BERLIN – The latest developments on the Volkswagen emissions scandal. All times local.
German prosecutors have opened an investigation against former Volkswagen CEO Martin Winterkorn in the company’s emissions-rigging scandal.
Prosecutors in Braunschweig said Monday that the investigation would concentrate on the suspicion of fraud committed through the sale of vehicles with manipulated emissions data.
It added that the probe aims to establish who was responsible. Prosecutors have received a number of criminal complaints in the case, including one from Volkswagen itself that doesn’t name any suspects.
Volkswagen AG’s upmarket Audi brand says 2.1 million of its vehicles are among those with the engines affected by the emissions-rigging scandal.
Audi said Monday that the engine in question was built into 1.6-litre and 2-litre turbo diesel models in the A1, A3, A4, A6, TT, Q3 and Q5 ranges, news agency dpa reported. The cars involved have engines in the “euro 5″ emissions category; those with the newer “euro 6″ engines aren’t affected by the emissions scandal.
Volkswagen said last week that 11 million vehicles worldwide contain software involved in the emissions-rigging scandal, and later added that 5 million of those were cars were produced by its core VW brand. The group hasn’t yet given a full listing of what cars were involved.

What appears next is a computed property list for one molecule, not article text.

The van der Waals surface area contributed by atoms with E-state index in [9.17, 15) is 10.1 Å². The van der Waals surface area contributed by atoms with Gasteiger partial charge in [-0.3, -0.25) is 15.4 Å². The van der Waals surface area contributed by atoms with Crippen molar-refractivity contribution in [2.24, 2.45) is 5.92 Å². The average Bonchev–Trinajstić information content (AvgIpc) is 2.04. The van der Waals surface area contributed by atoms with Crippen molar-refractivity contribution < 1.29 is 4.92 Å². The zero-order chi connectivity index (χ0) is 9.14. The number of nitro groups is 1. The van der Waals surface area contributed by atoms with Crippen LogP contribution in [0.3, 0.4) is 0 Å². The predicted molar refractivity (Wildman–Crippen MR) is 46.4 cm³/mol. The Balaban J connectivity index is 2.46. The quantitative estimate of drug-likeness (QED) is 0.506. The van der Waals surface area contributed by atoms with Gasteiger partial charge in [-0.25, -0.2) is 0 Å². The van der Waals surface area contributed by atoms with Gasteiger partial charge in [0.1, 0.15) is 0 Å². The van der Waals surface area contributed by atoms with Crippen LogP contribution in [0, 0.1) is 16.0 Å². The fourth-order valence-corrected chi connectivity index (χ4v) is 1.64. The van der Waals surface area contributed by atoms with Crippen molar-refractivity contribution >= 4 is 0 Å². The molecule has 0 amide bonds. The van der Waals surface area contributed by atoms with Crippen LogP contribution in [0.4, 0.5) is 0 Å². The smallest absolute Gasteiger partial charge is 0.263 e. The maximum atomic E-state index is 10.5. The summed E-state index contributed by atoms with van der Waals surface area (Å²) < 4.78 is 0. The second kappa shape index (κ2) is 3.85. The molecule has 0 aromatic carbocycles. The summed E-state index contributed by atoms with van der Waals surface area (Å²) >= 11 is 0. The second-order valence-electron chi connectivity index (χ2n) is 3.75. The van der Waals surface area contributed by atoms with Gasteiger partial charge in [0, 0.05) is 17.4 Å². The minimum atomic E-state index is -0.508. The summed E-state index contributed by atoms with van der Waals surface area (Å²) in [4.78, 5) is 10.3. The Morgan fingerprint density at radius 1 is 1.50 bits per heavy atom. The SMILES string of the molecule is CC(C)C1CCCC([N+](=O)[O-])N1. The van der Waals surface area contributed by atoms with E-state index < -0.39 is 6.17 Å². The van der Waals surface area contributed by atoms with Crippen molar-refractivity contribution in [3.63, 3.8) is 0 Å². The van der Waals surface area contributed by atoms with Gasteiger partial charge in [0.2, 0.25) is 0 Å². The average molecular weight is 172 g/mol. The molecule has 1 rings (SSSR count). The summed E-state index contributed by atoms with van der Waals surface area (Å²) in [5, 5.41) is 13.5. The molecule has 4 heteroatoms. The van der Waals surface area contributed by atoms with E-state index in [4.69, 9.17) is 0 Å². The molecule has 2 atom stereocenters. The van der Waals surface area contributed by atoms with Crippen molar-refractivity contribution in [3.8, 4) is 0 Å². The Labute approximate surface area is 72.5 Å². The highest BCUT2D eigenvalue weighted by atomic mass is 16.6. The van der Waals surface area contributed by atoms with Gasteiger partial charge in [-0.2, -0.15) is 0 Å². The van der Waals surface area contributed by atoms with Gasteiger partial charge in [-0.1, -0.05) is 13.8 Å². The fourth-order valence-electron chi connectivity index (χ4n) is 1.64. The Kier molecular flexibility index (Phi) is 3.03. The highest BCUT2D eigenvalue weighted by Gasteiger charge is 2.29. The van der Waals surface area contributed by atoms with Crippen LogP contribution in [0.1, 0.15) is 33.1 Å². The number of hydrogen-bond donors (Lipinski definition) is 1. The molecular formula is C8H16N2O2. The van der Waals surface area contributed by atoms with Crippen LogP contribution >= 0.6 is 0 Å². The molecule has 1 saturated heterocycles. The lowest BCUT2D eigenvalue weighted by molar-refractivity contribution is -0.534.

A European environmental organization says it has found some new models of Mercedes, Volkswagens, BMWs and other new cars consume much more gasoline than lab tests claim.
The organization, Transport & Environment, said Monday it had found no proof the cars are equipped with the same sort of “defeat devices” installed on diesel-powered Volkswagens to enable them to cheat on emissions tests.
But the group called on European Union governments to broaden their probes into the “defeat devices” to cover gasoline cars as well.
Transport & Environment said according to its research, the gap between lab test results for fuel economy and real-world performance rose last year to 40 per cent on average, from 8 per cent in 2001.
It said the difference for Mercedes A, C and E class models is over 50 per cent.